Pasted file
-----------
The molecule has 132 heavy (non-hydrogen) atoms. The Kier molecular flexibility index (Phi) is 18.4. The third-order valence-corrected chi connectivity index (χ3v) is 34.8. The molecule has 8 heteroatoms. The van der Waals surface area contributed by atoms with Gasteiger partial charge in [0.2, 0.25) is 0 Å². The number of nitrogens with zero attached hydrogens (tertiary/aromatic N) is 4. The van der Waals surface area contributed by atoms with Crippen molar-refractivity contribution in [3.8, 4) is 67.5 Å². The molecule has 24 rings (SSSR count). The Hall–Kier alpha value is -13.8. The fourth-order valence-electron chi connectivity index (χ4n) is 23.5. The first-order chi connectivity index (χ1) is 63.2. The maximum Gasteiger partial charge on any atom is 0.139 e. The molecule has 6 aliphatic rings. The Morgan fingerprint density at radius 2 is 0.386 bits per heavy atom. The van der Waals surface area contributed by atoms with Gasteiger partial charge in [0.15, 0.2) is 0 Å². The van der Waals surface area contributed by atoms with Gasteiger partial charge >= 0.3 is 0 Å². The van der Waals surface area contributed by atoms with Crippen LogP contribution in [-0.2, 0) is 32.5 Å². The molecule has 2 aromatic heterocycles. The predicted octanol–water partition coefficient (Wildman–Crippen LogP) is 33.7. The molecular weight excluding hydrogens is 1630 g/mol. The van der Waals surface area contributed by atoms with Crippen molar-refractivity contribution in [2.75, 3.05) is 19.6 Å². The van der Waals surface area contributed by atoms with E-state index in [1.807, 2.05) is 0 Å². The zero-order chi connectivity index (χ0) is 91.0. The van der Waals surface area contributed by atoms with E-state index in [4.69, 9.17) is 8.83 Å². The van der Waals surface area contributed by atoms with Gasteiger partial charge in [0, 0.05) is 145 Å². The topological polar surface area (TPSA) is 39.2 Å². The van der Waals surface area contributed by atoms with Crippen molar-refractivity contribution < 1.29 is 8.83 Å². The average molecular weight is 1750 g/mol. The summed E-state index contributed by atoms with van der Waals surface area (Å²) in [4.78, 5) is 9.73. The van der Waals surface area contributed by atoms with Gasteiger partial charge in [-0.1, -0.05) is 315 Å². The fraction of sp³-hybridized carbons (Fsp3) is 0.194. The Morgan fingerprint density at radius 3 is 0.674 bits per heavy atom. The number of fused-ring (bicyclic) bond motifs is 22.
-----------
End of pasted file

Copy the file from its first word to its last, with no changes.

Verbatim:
The molecule has 132 heavy (non-hydrogen) atoms. The Kier molecular flexibility index (Phi) is 18.4. The third-order valence-corrected chi connectivity index (χ3v) is 34.8. The molecule has 8 heteroatoms. The van der Waals surface area contributed by atoms with Gasteiger partial charge in [0.2, 0.25) is 0 Å². The number of nitrogens with zero attached hydrogens (tertiary/aromatic N) is 4. The van der Waals surface area contributed by atoms with Crippen molar-refractivity contribution in [3.8, 4) is 67.5 Å². The molecule has 24 rings (SSSR count). The Hall–Kier alpha value is -13.8. The fourth-order valence-electron chi connectivity index (χ4n) is 23.5. The first-order chi connectivity index (χ1) is 63.2. The maximum Gasteiger partial charge on any atom is 0.139 e. The molecule has 6 aliphatic rings. The Morgan fingerprint density at radius 2 is 0.386 bits per heavy atom. The van der Waals surface area contributed by atoms with Gasteiger partial charge in [0.15, 0.2) is 0 Å². The van der Waals surface area contributed by atoms with Gasteiger partial charge >= 0.3 is 0 Å². The van der Waals surface area contributed by atoms with Crippen LogP contribution in [-0.2, 0) is 32.5 Å². The molecule has 2 aromatic heterocycles. The predicted octanol–water partition coefficient (Wildman–Crippen LogP) is 33.7. The molecular weight excluding hydrogens is 1630 g/mol. The van der Waals surface area contributed by atoms with Crippen molar-refractivity contribution in [2.75, 3.05) is 19.6 Å². The van der Waals surface area contributed by atoms with E-state index in [1.807, 2.05) is 0 Å². The zero-order chi connectivity index (χ0) is 91.0. The van der Waals surface area contributed by atoms with E-state index in [4.69, 9.17) is 8.83 Å². The van der Waals surface area contributed by atoms with Gasteiger partial charge in [0, 0.05) is 145 Å². The topological polar surface area (TPSA) is 39.2 Å². The van der Waals surface area contributed by atoms with Crippen molar-refractivity contribution < 1.29 is 8.83 Å². The average molecular weight is 1750 g/mol. The summed E-state index contributed by atoms with van der Waals surface area (Å²) in [4.78, 5) is 9.73. The van der Waals surface area contributed by atoms with Gasteiger partial charge in [-0.1, -0.05) is 315 Å². The fraction of sp³-hybridized carbons (Fsp3) is 0.194. The Morgan fingerprint density at radius 3 is 0.674 bits per heavy atom. The number of fused-ring (bicyclic) bond motifs is 22.